Thursday, September 9, 2010

Familia Sumpanguera

My host family is fantastic, and fascinating.  I live in a home with three generations under (more or less) one roof.  We live behind a lamina (corrugated metal) fence lined with barbed wire that opens into a courtyard lined with small trees and usually filled with some combination of free range turkeys and chickens, and laundry in varying states of wetness and dryness.  We also have two cats and a dog that roam the area, and several poultry hutches which house the three dozen or so birds.  The area is partially paved to make a patio-ish area, and the rest is mud most of the time, with a slick film of moss on top making things a bit hairy if I’m moving too quickly or wearing professional wear shoes. 

Also in the courtyard is an out building that houses a kitchen where Abuela (my Sumpango grandmother – my host mother’s 85-year-old mother) spends most of each day.  She has a wood fired stove in there where the tortilla-making magic happens, as well as loads of fire-wood, and who knows what else.  Right now she’s also got one of our cats in a box with her three new kittens (born Sept 3).  She kept that little event under wraps for three days without the rest of us being the wiser.  Tortillas, poultry, and washing dishes seem to be her domain.  She’s also a sweet dear who is very welcoming to all visitors and likes watching Fear Factor with her grandkids. 

My host father (Sumpango padre) is a teacher in the morning and a director of a different school in the afternoons.  He speaks Spanish as well as two Mayan languages (one of which he teaches on Saturdays), and is also on a council at their Evangelical church (where he attends worship three times a week).  His life story is fascinating (including several significant shifts in areas of politics, religion, and career), and he is driven by a strong sense of social justice.  I’ve definitely had to consciously pick my jaw up off the table at lunch a few times as he casually mentions events he’s lived through and people he’s met that seem out of an historical fiction novel about a composite character borrowing from several real people’s lives.

The engine of the household is my Sumpango madre, who seems to be the first awake and the last to bed every night.  She prepares several rounds of each meal of the day from scratch, based on the schedule of her husband, each of her children, and yours truly.  The house is swept, mopped, and disinfected far more frequently than I’ve ever managed to do with all my high tech gadgets in the US and she strategically scrubs through laundry based on the whims of the weather.  In the midst of all this she also has a small business out of the household selling perfumes and cleaning products to clients (a la Avon or Mary Kaye).  To top it off she volunteers with a women’s cooperative in town that tackles development projects, such as replacing open fire cooking with efficient (and far more hygienic) enclosed wood fired stoves.  This woman has a smile for everyone and the phrase I hear her use most often is (translated), “There is a solution for everything.”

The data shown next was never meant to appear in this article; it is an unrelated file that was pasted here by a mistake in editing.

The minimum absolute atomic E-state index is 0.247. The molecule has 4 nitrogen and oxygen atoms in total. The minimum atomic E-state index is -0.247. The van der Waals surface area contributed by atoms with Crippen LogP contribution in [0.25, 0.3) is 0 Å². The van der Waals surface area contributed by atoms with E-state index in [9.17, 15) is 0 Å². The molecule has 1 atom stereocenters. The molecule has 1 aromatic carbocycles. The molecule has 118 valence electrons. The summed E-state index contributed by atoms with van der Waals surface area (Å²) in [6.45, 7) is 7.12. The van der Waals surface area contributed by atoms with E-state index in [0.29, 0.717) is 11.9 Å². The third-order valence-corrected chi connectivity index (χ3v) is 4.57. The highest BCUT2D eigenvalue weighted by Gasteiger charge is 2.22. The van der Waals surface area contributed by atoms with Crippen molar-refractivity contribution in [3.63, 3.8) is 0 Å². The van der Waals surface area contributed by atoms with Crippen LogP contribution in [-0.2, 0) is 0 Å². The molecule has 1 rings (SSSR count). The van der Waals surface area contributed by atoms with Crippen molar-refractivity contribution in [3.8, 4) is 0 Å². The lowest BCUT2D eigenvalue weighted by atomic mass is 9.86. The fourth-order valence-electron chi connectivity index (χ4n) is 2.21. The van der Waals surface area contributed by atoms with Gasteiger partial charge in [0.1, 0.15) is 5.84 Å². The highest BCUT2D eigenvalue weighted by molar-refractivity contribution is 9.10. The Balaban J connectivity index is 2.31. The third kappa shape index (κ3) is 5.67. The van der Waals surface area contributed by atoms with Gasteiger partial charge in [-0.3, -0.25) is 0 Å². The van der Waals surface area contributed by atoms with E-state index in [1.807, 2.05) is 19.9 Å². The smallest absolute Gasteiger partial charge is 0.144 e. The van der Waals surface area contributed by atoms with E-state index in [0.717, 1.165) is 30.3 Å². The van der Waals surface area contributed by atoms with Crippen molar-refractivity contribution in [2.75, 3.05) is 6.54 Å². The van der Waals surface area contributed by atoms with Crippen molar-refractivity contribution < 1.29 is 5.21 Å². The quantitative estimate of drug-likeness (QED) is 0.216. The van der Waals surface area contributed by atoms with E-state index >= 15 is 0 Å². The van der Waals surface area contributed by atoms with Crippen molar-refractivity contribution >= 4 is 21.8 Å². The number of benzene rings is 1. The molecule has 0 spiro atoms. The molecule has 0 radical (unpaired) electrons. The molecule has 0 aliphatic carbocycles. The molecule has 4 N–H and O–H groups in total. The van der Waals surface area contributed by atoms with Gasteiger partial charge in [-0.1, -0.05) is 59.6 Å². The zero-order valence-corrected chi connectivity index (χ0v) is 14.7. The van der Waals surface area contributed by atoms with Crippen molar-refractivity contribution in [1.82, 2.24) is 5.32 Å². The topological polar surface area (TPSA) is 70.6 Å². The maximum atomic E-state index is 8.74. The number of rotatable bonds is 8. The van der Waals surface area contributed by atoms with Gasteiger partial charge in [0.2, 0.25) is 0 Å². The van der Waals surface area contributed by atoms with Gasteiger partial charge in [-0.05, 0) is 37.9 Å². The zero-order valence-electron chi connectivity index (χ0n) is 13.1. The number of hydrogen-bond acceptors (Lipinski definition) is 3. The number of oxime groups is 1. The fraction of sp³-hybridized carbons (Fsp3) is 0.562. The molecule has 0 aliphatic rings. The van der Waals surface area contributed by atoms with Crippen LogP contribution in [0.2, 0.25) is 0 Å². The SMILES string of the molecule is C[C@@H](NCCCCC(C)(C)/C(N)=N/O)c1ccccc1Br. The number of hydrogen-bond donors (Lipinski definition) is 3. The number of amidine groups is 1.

The four children are 15, 12, 10, and 6 years old, with a girl second in line.  The eldest travels to a neighboring town for school, with an eye to medical school for university, and my host sister wants to be a veterinarian.  The next apparently wanted to work in construction and his parents quickly worked to channel that aspiration toward engineering (as my madre explained, they don’t have land to leave their children, so they are giving them the gift of education).  I haven’t asked the 6 year old about his ambitions yet, but he seems to enjoy playing Bananagrams and either tossing a balloon endlessly in the air or stomping on it with glee.  The younger two are quick to invite me into games and eager to explain things to me when my never-gonna-play-poker face gives away my utter confusion. 

This is a family who likes to laugh and play.  They are very Evangelical Christian, but they never pray before meals.  They have indigenous roots, but none of the children wear traje (traditional dress).  They are educated and savvy, but also steeped in their cultural notions of priorities, family roles, and wellness that may or may not seem logical from an outsider’s view.  They have welcomed me with open arms, and let me have my space and privacy too.  I learn from them every day without fail, and feel spoiled absolutely rotten that this is where I’ve landed.


  1. Your family sounds so fun, active and warm. I especially like your description of your abuela. I can't wait to read more. PS You're amazing.

  2. Yeah, this weekend the kittens went missing for a few hours (their mom was hiding them) and Abuela was on the case! She can butcher and eat the chickens she cares for day in and out without flinching, but I know she's a softie. She keeps sneaking food off her own plate to the cats! Glad you're reading, Amber. ;)